Presentation on theme: "Executive Briefing Town Center Charrette Companion to the Town Center Charrette Report Opa-locka Community Development Corporation."— Presentation transcript:
Executive Briefing Town Center Charrette Companion to the Town Center Charrette Report Opa-locka Community Development Corporation
An intense brainstorming and design workshop. OLCDC has sponsored two: The first charrette (2010) focused on Magnolia North and ideas for downtown and the industrial / commercial corridors The second charrette (2011) focused on testing the ideas for downtown that originated from the 2010 charrette, including: Repurpose the downtown around arts, culture, food, and festive events. Tap the visibility of the historic Moorish city hall Enhance the appearance of corridors, celebrate auto parts and “fixing things” Background: What’s a Charrette?
A thriving Town Center Expert Loeb Fellows from Harvard Graduate School of Design were asked how to get there from present conditions Jeanne Giordano: Highly regarded retail, arts/cultural marketing, programming guru. NYC Seitu Jones: Noted artist known for public art projects. Minneapolis Bill Karg: Architect, owner Contemporary African Art gallery. NYC Reese Fayde: Urban housing developer, collaborative planning. NYC Ana Gelabert-Sanchez: Planner expert in zoning (Miami 21). Miami Mary Means: Renowned creator of national Main Street program. Washington, DC
Roughly it’s Opa-locka Blvd from Sherbondy Park to Tri-rail, and one block to either side of it Its compact scale, character (historic Arabian Nights), and the asset of city hall and grounds could give Opa-locka a competitive edge in the region Miami-Dade’s thriving arts scene has fueled transformation of similar distressed areas like Wynwood Where is our Town Center?
A thriving town center is emblematic of a desirable city Yes, a focus on arts/culture/food could work here, given Miami’s exploding art market, and Opa-locka’s unique Moorish profile Yet, there is not enough disposable income in Opa-locka to support the desired Town Center. To overcome it, a sufficient draw to attract regional investors, regional visitors, and new income-diverse residents to live in or near Town Center must be created Plus, fixing up Town Center will not be enough: must address shabby corridors leading to it Team’s Key Observations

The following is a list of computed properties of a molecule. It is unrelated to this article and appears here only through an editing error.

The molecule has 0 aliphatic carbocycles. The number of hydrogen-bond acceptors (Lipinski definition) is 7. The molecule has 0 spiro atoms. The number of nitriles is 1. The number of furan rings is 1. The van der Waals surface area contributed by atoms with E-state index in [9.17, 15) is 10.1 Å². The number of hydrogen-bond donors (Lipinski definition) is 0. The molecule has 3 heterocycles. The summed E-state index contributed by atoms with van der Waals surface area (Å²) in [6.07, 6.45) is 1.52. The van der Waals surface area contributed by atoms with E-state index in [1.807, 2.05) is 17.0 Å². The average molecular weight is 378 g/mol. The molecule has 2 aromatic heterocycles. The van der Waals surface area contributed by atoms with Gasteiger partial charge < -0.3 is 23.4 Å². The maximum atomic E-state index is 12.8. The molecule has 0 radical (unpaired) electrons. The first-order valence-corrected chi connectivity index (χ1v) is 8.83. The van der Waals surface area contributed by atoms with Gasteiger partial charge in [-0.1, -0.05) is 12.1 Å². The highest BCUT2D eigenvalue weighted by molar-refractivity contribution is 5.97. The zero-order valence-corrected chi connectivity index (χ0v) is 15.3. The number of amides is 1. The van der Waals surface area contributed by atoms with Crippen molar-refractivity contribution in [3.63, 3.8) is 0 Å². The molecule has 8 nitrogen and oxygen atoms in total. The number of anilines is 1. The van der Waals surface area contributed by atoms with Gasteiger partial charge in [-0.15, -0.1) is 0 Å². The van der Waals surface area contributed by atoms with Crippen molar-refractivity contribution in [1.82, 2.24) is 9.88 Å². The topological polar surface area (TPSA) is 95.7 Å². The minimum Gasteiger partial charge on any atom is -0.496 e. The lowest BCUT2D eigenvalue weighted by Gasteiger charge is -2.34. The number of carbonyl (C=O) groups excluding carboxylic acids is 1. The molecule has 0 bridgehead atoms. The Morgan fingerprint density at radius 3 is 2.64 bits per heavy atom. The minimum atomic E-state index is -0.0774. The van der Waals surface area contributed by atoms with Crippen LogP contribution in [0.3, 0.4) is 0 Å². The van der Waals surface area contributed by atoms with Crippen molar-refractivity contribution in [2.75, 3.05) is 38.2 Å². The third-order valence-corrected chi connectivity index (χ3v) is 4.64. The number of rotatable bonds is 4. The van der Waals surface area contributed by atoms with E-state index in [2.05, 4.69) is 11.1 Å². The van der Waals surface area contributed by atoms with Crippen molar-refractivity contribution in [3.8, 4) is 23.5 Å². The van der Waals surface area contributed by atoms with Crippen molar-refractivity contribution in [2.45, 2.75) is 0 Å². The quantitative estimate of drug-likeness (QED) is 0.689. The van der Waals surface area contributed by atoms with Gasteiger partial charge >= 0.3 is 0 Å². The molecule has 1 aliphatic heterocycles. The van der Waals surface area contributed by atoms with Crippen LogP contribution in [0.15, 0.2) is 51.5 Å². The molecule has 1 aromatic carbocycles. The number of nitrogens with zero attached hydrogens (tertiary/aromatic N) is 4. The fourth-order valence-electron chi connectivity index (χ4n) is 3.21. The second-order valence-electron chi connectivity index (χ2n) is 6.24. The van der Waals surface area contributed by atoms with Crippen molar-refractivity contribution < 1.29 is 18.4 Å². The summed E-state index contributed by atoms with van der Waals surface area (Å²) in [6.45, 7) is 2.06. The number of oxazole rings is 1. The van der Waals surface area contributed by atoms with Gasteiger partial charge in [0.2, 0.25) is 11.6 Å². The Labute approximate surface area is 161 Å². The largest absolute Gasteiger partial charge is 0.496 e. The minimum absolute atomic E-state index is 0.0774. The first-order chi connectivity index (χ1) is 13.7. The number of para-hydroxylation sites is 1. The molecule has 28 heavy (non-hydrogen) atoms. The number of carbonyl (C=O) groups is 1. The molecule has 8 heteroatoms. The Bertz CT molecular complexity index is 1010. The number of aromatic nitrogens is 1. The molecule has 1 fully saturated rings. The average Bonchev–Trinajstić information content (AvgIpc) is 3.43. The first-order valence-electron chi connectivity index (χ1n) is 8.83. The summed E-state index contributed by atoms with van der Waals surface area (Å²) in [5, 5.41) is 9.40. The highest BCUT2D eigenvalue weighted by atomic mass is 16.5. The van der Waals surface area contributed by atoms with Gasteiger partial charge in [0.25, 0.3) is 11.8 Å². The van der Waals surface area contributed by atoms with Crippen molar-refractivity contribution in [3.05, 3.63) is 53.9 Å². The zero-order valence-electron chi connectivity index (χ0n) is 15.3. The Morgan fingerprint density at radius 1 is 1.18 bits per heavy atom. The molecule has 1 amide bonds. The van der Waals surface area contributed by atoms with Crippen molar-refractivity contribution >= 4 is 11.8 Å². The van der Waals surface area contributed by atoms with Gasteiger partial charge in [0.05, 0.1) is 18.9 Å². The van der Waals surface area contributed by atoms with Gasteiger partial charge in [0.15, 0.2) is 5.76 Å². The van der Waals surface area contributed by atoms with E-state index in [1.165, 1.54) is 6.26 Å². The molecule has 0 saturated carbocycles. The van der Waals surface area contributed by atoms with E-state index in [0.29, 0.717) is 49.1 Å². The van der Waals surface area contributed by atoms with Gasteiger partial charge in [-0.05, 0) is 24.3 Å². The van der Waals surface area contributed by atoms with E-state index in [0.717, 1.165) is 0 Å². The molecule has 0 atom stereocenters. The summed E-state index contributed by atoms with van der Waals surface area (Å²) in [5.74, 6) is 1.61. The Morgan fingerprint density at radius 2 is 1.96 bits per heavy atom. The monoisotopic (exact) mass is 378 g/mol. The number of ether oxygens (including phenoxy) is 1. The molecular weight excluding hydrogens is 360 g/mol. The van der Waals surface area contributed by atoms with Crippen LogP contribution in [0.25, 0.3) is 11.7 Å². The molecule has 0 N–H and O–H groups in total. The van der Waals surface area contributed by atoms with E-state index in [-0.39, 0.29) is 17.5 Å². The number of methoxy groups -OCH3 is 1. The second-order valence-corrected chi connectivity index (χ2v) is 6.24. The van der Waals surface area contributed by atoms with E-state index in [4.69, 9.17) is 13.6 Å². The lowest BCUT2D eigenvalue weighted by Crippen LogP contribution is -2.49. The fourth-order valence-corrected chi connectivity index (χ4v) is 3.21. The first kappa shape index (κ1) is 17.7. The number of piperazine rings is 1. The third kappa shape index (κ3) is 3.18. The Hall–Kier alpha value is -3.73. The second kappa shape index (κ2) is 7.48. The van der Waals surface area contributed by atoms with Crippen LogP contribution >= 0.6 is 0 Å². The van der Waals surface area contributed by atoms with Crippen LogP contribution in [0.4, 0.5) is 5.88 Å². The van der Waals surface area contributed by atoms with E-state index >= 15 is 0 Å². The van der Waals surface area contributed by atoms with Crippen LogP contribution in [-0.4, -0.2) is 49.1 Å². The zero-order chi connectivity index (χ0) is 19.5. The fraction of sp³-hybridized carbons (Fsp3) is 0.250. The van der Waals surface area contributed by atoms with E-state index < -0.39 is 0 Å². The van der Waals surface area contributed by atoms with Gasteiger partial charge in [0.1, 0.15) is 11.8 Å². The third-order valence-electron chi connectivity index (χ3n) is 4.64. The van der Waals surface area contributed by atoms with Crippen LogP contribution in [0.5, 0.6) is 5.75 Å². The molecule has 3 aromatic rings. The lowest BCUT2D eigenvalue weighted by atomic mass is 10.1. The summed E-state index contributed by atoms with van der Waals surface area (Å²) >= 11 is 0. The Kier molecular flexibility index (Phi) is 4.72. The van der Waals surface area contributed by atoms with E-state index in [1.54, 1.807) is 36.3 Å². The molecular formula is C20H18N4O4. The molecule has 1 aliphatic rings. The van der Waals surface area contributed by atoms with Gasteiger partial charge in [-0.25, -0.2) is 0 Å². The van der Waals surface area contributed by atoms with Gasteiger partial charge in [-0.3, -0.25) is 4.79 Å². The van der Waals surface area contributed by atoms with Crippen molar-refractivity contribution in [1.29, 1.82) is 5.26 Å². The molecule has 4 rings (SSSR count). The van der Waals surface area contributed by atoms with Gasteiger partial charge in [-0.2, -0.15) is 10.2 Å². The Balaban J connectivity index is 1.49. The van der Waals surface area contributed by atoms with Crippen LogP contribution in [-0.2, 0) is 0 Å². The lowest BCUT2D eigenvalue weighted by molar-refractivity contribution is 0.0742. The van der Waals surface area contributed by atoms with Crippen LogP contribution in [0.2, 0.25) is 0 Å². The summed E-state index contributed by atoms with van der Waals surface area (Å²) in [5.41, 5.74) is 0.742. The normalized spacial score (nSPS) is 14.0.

Start with what is here: help local businesses shine, look better, and do better. Key Recommendations Downtown feels neglected and barren, yet has several successful businesses in buildings that would look much more inviting if they were painted and window displays were more appealing.
Public realm: street trees and landscaping. Key Recommendations Opa-locka Blvd at 22 nd. Note what a difference landscaping has made on the left side of the street. Example of a planted median, which softens expansive street.
Engage property owners: use paint and landscaping to improve the arrival experience and first impressions. Key Recommendations Opa-locka Blvd near 22 nd. Unsightly fences. Vines, shrubbery conceal chain link fence in Wynwood.
Paint + artists + shabby buildings = big improvement at little cost Key Recommendations Building in Wynwood similar to several in Opa-locka
Attract new residents to Town Center: artist housing, mixed use residential above retail Key Recommendations Sketch above: looking north to city hall from Ali Baba. To the right: from City Hall south to Ali Baba. Huge demand exists for artist housing in Miami Dade. Artists are often the first wave of revitalization in cities.
Preserve and adapt the historic city hall complex for arts / cultural purposes and festival events. Produce regular programming such as festivals to draw people to Opa-locka and to discover its unique Moorish profile. Key Recommendations $2m MDC grant for preservation, repurposing of historic city hall sets the stage for Town Center. Its courtyards and grounds are ideal for celebrations unique to Opa-locka. Producing quality festive programming Regularly will help enhance Opa-locka’s image.
Having a strategic plan for revitalizing the Town Center is essential, so is having zoning and design guidelines that are friendly to the desired investment and providing incentives to bring businesses along as partners. Because there is not enough disposable income in Opa-locka to support the desired Town Center, the goal is to create sufficient draw from beyond Opa-locka. With a plan, steady commitment, and a phased approach, Opa- locka’s Town Center could be the next hot place in Miami-Dade. Reality Check
The City of Opa-locka and the OLCDC team are producing Sustainable Opa-locka 20/30, the citywide planning and zoning document. It will include a downtown strategy for the Town Center and the zoning and public policies to support executing it. Regular briefings will be held with businesses and city officials during the plan’s development. Timeline aims for completion by January, 2013. Next Steps